Hi! My name is Charlene, and I am a children’s illustrator. I have been a full-time illustrator for well over 10 years, working on various projects with different clients. A few years ago I decided to focus on the children’s market, and now I primarily illustrate for children’s books and magazines.
Sometimes I miss the bustle of bigger cities, but for the most bit, Hamilton’s pace is quite nice for me now.
I always liked drawing, and when I was a kid I wanted to either be a paleontologist or an illustrator (or more precisely, a comic book artist). Eventually, I studied Visual Communications in Singapore but did not complete the course. I got a job anyway in the tech industry, and worked in that for a few years doing design and later, project management work. It was an interesting time, but I missed making art. So I tried to get into illustration by cobbling together a portfolio and trying to get in touch with local magazines. I did get some illustration work but not enough to live off, so I got another full-time day job as a designer. Gradually I got more illustration gigs, and my partner secured a part-time job. Together, that gave me the chance to quit the day job and focus on illustration, and I have been illustrating ever since.
Generally so. If anyone had serious objections, they never voiced it to me. I think everyone was a bit concerned when I started freelancing full time. However my parents were also self-employed at various points, so perhaps it wasn’t a huge surprise for anyone that I also decided to go down that route.
I guess if there’s an ongoing goal, then it’s that the books I work on make a positive difference in someone’s life.
It would be nice to work with my husband on another story. We have collaborated on short comics before, but it would be nice to work on something bigger. And at least I know we can collaborate on stuff, and we’re not going to end up totally hating each other at the end of the project.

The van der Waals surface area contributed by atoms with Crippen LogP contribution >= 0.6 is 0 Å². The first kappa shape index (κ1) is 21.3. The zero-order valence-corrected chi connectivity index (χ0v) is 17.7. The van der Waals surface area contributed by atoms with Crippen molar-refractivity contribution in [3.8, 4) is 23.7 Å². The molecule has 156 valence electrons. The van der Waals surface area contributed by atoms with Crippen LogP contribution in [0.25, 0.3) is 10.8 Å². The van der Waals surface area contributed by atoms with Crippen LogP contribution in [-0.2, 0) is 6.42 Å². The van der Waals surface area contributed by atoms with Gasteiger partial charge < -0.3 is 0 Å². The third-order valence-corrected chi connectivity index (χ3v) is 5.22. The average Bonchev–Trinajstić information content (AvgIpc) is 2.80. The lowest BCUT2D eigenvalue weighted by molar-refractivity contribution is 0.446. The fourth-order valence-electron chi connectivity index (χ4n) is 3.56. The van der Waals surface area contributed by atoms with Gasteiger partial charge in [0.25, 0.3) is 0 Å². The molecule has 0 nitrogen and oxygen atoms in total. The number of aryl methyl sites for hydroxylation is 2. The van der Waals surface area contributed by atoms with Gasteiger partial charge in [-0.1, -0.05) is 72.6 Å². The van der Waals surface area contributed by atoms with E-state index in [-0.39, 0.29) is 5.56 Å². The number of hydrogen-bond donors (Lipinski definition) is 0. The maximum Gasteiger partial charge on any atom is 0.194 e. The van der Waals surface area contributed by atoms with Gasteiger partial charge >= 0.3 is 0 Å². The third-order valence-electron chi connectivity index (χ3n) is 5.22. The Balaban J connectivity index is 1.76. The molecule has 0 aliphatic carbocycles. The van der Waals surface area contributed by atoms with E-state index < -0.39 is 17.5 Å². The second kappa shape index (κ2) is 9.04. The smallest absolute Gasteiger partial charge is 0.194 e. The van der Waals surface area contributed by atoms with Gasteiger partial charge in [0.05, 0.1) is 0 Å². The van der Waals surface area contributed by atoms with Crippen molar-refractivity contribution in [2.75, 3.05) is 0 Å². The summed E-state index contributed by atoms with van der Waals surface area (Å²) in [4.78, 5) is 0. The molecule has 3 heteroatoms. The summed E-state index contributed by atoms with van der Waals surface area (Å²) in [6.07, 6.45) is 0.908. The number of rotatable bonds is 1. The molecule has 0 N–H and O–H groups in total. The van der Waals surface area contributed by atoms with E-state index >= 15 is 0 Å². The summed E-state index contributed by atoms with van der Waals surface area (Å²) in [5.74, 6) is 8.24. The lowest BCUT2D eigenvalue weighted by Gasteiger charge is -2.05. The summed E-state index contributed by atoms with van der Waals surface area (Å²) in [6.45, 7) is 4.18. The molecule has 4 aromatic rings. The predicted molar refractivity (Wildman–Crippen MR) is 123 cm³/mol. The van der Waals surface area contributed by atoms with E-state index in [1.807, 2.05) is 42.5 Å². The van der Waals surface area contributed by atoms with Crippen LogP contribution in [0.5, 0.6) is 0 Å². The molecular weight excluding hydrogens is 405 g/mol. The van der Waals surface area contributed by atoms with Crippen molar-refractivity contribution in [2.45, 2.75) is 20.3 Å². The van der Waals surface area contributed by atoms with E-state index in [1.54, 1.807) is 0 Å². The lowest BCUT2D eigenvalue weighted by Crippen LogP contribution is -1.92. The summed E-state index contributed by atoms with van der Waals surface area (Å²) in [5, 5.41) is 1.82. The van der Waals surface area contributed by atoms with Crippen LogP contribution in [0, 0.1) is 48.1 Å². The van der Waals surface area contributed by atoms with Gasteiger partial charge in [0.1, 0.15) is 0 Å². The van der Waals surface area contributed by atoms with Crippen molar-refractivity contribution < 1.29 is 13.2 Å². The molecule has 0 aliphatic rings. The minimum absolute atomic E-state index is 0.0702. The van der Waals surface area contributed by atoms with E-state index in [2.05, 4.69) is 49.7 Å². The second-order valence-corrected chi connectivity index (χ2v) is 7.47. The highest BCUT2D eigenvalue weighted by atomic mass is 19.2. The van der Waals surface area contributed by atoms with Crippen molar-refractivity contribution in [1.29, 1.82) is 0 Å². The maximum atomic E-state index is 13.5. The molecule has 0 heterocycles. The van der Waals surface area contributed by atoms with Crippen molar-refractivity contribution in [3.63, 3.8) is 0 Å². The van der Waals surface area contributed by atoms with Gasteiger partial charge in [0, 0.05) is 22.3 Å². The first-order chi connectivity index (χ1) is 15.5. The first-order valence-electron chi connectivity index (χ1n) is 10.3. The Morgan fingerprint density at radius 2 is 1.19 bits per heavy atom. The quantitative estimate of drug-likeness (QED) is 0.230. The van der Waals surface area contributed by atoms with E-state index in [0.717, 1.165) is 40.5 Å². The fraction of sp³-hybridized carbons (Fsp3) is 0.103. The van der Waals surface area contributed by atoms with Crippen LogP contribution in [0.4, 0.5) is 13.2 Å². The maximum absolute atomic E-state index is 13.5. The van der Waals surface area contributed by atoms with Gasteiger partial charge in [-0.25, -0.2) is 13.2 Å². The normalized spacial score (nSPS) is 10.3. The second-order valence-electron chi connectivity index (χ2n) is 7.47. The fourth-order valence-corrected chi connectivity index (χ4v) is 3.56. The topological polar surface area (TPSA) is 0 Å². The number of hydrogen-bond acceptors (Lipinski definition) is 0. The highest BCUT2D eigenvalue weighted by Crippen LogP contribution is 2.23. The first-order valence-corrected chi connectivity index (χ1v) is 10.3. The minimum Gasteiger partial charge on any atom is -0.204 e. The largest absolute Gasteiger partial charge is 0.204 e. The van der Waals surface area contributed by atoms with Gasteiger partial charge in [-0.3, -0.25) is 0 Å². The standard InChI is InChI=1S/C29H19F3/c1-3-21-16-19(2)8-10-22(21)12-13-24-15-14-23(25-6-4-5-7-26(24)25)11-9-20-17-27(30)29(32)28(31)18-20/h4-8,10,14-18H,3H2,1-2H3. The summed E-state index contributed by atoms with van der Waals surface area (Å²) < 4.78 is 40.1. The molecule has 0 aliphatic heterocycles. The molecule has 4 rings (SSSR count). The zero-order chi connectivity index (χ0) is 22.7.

Not that I can think of offhand. I grew up in Singapore in the 80s and 90s; perhaps the only local female artist I vaguely knew about was a painter named Georgette Chen (due to her being included in a compulsory course in either art or history). When I was a kid, my dad was a photographer, and all his assistants were guys. When he talked about his art director or creative director clients or friends, they were also men. So my impression growing up was that while women did work in advertising and such, they weren’t the ones trusted with making the creative decisions.
I think illustration is thought of as one of the less gender-biased occupations. But that’s not to say the bias does not exist. According to one survey, women make 32% less than men in the creative economy. It is difficult to find information specific to illustrators, but since we belong to the creative economy, I would not be surprised if those findings also apply. Certain types of illustration work have also long been heavily skewed towards male illustrators. Thankfully this has been changing, and I think it’s for the better as it allows for a wider variety of art styles to be applied to a greater number of things.
Look into yourself to see what you really like to do, and then take a good look at the available kinds of jobs.
Illustration can be difficult – formal education is expensive, and potential earnings afterward comparatively low. However, there are more opportunities for illustration opening up, and some companies seem to be hiring illustrators on staff. Look into yourself to see what you really like to do, and then take a good look at the available kinds of jobs. There’s no shame in supporting yourself with a non-illustration job while you try to build your client list; many illustrators start out or continue to hold jobs as designers in order to make ends meet.
Photos courtesy of Charlene Chua.
July 12, 2019